A new college tuition tax credit is expected to help 9.4 million American families this year, U.S. Treasury Secretary Timothy F. Geithner said on Thursday. This credit is known as the American Opportunity tax credit, a relief program designed to ease the cost of college tuition and fees.
Tax Credit to Offset Rising Tuition Costs
It’s no secret that college tuition costs have been steadily increasing over the past decade.
According to a College Board study released in Oct. 2010, the average cost of college tuition for public four-year institutions in 2010 alone had increased 7.9 percent over the previous year, requiring in-state students to pay an average of $7,605 for tuition, while non-profit colleges and universities increased 4.5 percent, charging an average of $27,293 for the year.
Because tuition has been steadily increasing for years, students have had to turn to student loans and other financial aid for assistance, while some students have had to avoid college altogether.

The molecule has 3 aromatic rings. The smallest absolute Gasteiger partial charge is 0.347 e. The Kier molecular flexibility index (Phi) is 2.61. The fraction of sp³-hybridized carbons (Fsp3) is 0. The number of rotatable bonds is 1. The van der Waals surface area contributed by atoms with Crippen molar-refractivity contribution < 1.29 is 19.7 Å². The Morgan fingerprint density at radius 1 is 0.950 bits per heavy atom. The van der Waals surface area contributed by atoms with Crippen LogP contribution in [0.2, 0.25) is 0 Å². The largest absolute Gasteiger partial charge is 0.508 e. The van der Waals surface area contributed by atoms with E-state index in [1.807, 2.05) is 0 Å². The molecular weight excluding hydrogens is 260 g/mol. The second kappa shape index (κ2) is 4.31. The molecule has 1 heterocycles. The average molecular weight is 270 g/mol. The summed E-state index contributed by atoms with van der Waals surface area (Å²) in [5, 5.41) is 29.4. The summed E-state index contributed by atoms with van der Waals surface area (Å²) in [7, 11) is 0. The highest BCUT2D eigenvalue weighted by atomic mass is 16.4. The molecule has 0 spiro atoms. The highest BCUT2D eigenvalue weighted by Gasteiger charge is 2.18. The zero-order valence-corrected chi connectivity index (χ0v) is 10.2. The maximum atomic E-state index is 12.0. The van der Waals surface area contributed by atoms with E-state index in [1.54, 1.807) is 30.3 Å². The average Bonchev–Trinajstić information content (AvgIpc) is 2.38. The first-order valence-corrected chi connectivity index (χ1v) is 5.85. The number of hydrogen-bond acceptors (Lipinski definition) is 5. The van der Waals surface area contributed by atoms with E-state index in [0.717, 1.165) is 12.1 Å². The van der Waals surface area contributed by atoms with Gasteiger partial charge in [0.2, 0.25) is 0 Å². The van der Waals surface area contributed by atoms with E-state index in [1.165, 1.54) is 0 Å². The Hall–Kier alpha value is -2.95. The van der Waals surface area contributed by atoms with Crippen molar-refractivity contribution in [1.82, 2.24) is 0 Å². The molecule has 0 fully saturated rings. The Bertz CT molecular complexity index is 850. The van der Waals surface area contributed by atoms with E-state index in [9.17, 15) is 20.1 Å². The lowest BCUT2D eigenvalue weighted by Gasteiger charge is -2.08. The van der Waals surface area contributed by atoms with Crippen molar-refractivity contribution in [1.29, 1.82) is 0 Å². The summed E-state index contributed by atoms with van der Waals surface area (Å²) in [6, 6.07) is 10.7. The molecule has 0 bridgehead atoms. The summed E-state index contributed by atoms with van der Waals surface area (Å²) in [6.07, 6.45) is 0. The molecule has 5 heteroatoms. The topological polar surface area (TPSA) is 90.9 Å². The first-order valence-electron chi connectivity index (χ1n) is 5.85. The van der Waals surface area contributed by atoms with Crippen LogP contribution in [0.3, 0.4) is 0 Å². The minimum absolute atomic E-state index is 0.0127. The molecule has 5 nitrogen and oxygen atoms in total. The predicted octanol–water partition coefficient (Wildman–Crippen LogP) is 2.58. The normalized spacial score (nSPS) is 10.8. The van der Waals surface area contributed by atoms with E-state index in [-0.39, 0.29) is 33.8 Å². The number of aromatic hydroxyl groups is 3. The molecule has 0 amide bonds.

Geithner expressed hope that the relief program would make a difference for families looking for an affordable college option, while convincing more students to attend college.
Families to Receive $18.2 Billion in Relief
The tax credit, which is partially refundable, is expected to provide $18.2 billion in relief to families struggling to pay rising tuition bills or mounting student debt.
Remaining in place through 2012, families will have access to up to $2,500 a year. However, the the Treasury Department says the average participating family is expected to receive a credit of about $1,900.
The good news is, according to Treasury analysis, the maximum available AOTC credit is expected to cover about 80 percent of tuition and fees at the average two-year public institution. For those attending four-year public institutions, the credit is expected to cover about one-third tuition and fees.
The department hopes that this level of relief will not only work to pay parents and students pay some for contributing tuition to schools, but will also convince more students to pursue higher education.